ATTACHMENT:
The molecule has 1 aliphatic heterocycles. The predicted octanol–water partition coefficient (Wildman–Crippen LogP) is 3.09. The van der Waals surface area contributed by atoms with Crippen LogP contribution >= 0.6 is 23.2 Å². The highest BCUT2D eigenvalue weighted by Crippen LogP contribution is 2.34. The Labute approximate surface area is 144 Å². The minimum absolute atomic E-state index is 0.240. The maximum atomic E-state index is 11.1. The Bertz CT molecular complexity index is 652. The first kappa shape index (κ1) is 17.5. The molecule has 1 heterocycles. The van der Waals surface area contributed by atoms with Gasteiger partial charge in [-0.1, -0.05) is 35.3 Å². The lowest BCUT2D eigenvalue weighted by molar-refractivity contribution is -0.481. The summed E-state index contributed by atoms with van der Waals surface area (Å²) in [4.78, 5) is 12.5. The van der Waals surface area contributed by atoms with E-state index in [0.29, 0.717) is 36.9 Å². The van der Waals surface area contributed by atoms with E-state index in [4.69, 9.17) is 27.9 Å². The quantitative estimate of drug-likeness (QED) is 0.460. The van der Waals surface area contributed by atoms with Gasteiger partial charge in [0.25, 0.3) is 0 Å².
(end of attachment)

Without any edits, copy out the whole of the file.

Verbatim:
The molecule has 1 aliphatic heterocycles. The predicted octanol–water partition coefficient (Wildman–Crippen LogP) is 3.09. The van der Waals surface area contributed by atoms with Crippen LogP contribution >= 0.6 is 23.2 Å². The highest BCUT2D eigenvalue weighted by Crippen LogP contribution is 2.34. The Labute approximate surface area is 144 Å². The minimum absolute atomic E-state index is 0.240. The maximum atomic E-state index is 11.1. The Bertz CT molecular complexity index is 652. The first kappa shape index (κ1) is 17.5. The molecule has 1 heterocycles. The van der Waals surface area contributed by atoms with Gasteiger partial charge in [-0.1, -0.05) is 35.3 Å². The lowest BCUT2D eigenvalue weighted by molar-refractivity contribution is -0.481. The summed E-state index contributed by atoms with van der Waals surface area (Å²) in [4.78, 5) is 12.5. The van der Waals surface area contributed by atoms with E-state index in [0.29, 0.717) is 36.9 Å². The van der Waals surface area contributed by atoms with E-state index in [4.69, 9.17) is 27.9 Å². The quantitative estimate of drug-likeness (QED) is 0.460. The van der Waals surface area contributed by atoms with Gasteiger partial charge in [0.25, 0.3) is 0 Å².